The American dream is at stake if low-income earners can’t own a home
Even as multiple people rightfully express concerns over the federal tax bill, we should not lose sight of one of the major pillars of homeownership; Fannie Mae and Freddie Mac. The government-sponsored enterprises (GSEs) exist to make the promise of homeownership attainable for individuals of low- and moderate means.
For many people, the dream of homeownership is only attainable through federal guarantees, or loans insured by the federal government. The federal backing provided by the GSEs ensures banks will be paid if the borrower defaults on their loan. This guarantee is critical for the borrower and the lender, as it protects them both.
Without this critical guarantee, many banks would be unwilling to finance home loans, making the promise of the American dream elusive for hardworking families.
As successful as this program has been, it is now in trouble. However, to understand the present, one must consider the past.
At the height of the 2008 housing crisis, the federal government took control of Fannie Mae and Freddie Mac. The decision to take control of the GSEs was a protective one. The federal government wanted to ensure the GSEs would be around for the long term. Similar to the federal government takeover of General Motors, the conservatorship worked, and Fannie Mae and Freddie Mac returned to profitability.
Nearly 10 years into the government’s conservatorship, these agencies are now profitable. Even though the GSEs are performing well, the government still owns a significant percent of stock in the GSEs and continues to take dividends from its shares, rather than allowing them to capitalize. This puts the future of Fannie Mae and Freddie Mac in jeopardy.
The housing crisis of 2008 may be fading from our nation’s collective memory, but policymakers in Washington, D.C. shouldn’t resign to letting a critical piece of unfinished business — the future role of the Fannie Mae and Freddie Mac — stay unfinished.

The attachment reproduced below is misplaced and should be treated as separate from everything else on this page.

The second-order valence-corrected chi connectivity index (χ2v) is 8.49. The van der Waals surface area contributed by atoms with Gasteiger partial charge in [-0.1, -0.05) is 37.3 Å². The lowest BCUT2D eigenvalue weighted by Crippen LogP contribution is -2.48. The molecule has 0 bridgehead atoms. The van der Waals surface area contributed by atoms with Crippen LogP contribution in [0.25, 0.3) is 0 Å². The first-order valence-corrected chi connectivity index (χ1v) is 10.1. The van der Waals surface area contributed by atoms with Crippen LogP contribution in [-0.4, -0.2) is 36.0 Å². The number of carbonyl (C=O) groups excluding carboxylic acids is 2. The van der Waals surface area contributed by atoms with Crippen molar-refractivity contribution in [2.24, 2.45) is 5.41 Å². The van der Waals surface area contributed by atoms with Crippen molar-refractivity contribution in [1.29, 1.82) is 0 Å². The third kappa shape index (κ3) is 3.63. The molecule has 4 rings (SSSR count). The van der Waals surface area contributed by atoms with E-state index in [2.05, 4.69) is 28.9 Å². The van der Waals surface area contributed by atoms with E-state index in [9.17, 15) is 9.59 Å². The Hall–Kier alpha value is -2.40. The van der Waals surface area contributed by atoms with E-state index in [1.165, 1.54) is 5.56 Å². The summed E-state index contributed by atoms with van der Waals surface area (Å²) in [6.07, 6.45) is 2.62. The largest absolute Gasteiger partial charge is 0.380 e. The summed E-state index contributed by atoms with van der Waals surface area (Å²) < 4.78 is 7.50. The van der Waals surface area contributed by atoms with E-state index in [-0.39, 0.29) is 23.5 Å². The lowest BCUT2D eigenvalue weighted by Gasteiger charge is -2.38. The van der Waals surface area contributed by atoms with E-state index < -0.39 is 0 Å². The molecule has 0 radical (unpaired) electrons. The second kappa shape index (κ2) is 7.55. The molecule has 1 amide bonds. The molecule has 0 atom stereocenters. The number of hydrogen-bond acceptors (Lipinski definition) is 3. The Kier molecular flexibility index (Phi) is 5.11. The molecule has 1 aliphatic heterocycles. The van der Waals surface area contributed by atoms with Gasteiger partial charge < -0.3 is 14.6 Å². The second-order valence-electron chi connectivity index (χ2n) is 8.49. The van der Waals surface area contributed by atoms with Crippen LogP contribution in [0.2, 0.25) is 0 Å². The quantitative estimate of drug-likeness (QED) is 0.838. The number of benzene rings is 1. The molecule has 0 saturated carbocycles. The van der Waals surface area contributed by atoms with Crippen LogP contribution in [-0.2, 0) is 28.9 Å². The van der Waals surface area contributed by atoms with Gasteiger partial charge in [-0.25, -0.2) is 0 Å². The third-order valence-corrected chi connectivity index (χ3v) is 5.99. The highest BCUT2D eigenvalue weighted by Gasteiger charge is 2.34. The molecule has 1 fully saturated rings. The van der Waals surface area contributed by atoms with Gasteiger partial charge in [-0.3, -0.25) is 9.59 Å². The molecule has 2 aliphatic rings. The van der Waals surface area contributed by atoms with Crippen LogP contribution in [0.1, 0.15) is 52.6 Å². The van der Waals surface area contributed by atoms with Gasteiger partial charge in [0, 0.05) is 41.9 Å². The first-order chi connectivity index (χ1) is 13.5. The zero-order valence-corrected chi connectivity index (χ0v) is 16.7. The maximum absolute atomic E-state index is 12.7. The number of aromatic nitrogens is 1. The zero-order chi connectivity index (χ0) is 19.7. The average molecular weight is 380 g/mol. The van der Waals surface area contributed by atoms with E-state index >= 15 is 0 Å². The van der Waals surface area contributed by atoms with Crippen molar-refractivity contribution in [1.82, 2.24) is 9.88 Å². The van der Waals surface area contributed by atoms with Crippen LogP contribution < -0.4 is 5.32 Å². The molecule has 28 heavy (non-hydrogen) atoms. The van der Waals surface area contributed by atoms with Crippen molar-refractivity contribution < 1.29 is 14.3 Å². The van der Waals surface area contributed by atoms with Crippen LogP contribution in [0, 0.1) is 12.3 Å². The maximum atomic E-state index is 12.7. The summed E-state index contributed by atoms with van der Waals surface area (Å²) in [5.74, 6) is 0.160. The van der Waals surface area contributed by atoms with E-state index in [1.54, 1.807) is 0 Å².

Unfortunately, that’s the path we’re on. The House Financial Services Committee is considering HR 4560, the GSE Jumpstart Reauthorization Act of 2017.
Despite the fancy name, the bill may further erode Fannie Mae and Freddie Mac, again two key pillars supporting homeownership. The bill threatens to cut funding for the Housing Trust Fund should the Federal Housing Finance Agency retain quarterly earnings. The bill’s sponsor, Rep. Jeb Hensarling (R-Texas), wants the quarterly earnings returned to the U.S. Treasury, which would starve the GSEs of desperately needed funding. While returning the profits bolsters the federal government, it strips away money which Fannie and Freddie rely on to stay profitable.
If the Federal Housing Finance Agency goes under, borrowers as well as small, community banks are the ones who will suffer. At a time when many households already feel like the rug has been pulled from underneath them, starving the agency of resources is an especially low blow.
As a former state lawmaker who served at the height of the crisis and in the years of recovery shortly thereafter, I know firsthand how important home ownership is in communities across the country. Washington should set forth a comprehensive path for the mortgage lenders to continue to provide equal opportunity for all Americans.
As our nation’s leaders consider reforming our housing finance system, they should remember that expanding access to the American dream of homeownership should be the overarching policy objective. Fannie Mae and Freddie Mac, which package mortgages and incentivize banks to provide home loans in underserved or unserved communities, are vital players in the conversation. Their role should not be diminished.
Our elected officials should focus on comprehensive housing finance reform and a path out of the “temporary” conservatorship of Fannie and Freddie that has lasted for nearly 10 years. Without them, many families would not be able to own a home.
Nina Turner is a former Ohio state senator, president of Our Revolution and a founding fellow at the Sanders Institute.
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